Some students felt they should have been informed about the incident through one of UTPD’s emergency alert text notifications. Colby Menefee, a UT sophomore, said he didn’t know there was a shooting in West Campus until he checked his email the next day.

“It's super frustrating to know that I was out in West Campus and had no idea about this … because they didn't send out emergency texts even though they do that pretty regularly for things like unarmed robberies and other incidents that aren't urgent to students,” Menefee said.

Prior to the shooting Sunday, the last “Incident Alert” text UTPD sent was about a Sept. 1 robbery on Guadalupe Street, complete with updates on the suspect’s description and the assurance that “there was no threat of violence.”

UTPD spokesperson Noelle Newton said the department has a clear protocol outlined on its website for all incident notifications. Texts are sent for “credible, immediate and ongoing” threats to campus and provide “immediate direction” to recipients. Anything beyond that is an email.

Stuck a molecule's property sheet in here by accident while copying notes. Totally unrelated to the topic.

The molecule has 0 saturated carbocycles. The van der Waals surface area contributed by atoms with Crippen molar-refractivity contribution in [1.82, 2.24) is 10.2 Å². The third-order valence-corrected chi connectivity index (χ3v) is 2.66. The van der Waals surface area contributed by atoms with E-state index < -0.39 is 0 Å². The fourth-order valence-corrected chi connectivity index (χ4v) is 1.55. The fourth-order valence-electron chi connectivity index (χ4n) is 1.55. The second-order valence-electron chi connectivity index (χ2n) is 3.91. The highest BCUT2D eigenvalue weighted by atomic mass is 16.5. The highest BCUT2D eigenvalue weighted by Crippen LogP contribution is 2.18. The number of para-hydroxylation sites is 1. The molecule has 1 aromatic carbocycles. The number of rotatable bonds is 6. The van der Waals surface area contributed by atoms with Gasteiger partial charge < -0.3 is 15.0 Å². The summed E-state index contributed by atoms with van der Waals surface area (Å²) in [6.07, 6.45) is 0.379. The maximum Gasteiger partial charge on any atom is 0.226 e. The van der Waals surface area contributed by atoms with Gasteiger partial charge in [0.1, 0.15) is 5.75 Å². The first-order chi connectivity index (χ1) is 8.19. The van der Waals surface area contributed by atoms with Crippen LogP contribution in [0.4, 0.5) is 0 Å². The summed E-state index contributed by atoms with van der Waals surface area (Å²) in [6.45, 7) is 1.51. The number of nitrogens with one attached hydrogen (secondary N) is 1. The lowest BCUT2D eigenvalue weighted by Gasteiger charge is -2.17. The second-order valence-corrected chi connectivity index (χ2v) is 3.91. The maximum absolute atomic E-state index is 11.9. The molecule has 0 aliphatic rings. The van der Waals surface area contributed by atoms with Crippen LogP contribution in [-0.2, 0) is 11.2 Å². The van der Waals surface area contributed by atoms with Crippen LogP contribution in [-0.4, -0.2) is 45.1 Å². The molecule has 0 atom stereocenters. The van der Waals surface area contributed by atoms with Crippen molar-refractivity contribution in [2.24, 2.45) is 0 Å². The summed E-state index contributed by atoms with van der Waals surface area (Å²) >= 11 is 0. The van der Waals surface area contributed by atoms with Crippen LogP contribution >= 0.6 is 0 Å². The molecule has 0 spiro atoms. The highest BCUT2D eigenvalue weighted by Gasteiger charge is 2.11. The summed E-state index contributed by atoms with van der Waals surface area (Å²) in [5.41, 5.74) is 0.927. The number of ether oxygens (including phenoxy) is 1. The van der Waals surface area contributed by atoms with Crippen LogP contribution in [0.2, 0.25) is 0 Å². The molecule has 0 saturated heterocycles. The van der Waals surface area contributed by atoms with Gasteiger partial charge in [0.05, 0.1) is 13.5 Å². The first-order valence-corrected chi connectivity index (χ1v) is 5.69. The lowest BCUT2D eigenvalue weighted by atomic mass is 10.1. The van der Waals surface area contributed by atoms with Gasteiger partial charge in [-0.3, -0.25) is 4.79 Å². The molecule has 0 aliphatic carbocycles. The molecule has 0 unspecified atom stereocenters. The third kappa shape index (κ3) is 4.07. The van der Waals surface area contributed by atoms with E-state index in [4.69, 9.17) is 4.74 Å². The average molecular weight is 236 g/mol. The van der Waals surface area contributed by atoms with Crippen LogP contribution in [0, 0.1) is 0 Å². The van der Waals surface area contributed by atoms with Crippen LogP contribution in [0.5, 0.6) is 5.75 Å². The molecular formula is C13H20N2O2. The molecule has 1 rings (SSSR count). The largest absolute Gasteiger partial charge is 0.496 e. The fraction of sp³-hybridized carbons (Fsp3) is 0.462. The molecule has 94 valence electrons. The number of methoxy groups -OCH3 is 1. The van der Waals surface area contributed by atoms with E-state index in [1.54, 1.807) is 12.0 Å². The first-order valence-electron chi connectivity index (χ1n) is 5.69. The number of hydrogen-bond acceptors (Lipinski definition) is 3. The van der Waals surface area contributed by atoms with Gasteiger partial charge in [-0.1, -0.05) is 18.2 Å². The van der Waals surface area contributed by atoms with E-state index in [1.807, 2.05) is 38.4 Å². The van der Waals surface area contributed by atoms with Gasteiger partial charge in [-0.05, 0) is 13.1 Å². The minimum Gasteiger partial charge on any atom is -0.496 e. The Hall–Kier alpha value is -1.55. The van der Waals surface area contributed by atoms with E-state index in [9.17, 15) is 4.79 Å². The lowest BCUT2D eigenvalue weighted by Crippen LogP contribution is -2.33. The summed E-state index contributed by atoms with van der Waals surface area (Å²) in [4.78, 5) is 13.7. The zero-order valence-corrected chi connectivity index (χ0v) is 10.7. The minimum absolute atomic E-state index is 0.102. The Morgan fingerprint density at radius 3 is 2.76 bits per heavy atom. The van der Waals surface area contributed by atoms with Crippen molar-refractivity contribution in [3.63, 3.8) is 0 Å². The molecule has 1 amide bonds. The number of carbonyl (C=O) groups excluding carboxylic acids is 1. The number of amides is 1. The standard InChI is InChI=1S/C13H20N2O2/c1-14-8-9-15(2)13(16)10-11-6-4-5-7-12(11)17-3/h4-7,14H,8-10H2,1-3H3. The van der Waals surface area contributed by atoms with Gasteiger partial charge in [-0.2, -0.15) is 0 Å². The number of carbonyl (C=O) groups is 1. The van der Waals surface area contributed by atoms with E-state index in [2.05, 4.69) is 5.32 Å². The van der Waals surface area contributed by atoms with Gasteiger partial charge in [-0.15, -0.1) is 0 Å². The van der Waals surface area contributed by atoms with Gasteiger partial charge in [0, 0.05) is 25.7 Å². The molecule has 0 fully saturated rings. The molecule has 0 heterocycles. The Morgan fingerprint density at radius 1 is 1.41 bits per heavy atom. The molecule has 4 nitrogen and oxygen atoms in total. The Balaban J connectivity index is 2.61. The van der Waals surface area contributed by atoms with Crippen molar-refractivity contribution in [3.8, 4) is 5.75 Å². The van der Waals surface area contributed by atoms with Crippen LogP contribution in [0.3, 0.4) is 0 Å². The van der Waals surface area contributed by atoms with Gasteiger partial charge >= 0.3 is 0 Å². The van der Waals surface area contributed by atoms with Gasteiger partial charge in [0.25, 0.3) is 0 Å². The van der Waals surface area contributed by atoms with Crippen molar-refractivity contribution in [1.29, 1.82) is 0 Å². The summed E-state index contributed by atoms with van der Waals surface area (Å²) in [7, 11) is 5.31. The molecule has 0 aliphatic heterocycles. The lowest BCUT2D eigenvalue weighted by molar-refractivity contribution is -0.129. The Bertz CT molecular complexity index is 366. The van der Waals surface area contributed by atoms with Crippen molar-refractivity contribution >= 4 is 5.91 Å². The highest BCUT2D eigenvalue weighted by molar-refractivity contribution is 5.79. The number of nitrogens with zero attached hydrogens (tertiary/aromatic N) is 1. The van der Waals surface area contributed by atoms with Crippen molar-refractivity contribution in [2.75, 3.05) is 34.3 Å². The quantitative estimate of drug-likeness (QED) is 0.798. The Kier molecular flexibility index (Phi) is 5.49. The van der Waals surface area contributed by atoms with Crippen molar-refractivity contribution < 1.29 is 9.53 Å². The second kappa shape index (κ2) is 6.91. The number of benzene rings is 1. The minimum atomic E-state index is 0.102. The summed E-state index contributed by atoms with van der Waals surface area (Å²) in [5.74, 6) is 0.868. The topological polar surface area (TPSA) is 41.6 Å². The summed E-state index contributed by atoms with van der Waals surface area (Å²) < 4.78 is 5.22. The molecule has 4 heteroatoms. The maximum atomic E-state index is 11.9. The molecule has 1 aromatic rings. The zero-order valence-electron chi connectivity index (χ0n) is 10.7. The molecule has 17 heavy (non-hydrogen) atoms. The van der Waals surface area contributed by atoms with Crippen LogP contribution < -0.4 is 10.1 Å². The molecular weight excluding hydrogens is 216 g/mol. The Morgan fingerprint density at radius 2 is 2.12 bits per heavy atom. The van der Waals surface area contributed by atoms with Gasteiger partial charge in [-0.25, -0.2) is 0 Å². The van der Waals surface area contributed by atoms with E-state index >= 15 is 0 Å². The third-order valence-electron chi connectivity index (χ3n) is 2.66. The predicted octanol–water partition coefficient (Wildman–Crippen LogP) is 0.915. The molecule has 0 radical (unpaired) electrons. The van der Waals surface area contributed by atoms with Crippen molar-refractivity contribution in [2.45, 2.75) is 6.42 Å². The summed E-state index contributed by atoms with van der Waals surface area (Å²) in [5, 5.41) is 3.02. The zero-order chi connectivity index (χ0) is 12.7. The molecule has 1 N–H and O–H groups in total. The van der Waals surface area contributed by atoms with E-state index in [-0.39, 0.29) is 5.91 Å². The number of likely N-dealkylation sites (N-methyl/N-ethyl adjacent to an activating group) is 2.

Newton said the guidelines can always shift due to student concerns. In internal discussions, UTPD is reevaluating when and why texts are sent out, she said, but the department doesn’t want to overuse the feature either.

“We don't want people to turn a blind eye when something major is happening,” Newton said. “We don't want them to get information fatigue, so that has to be reserved for the ultimate high level.”

As UTPD’s spokesperson, Newton is the person who receives and relays information to students. Usually, the Austin Police Department will alert UTPD when there are incidents in the immediate areas surrounding campus, but for some reason, UT police were not alerted to the shooting Sunday, Newton said.

By the time Newton had gotten all the facts of the shooting, it was too late to send a text that would be helpful because the suspects had left the West Campus area, she said.

“I don't personally like to say ‘no ongoing threat,’ because to me there's still a threat as a suspect on the loose,” Newton said. “But the vehicle drove away. So at that point, it's just an informational email: ‘Hey, this happened so be vigilant, know what to do.’”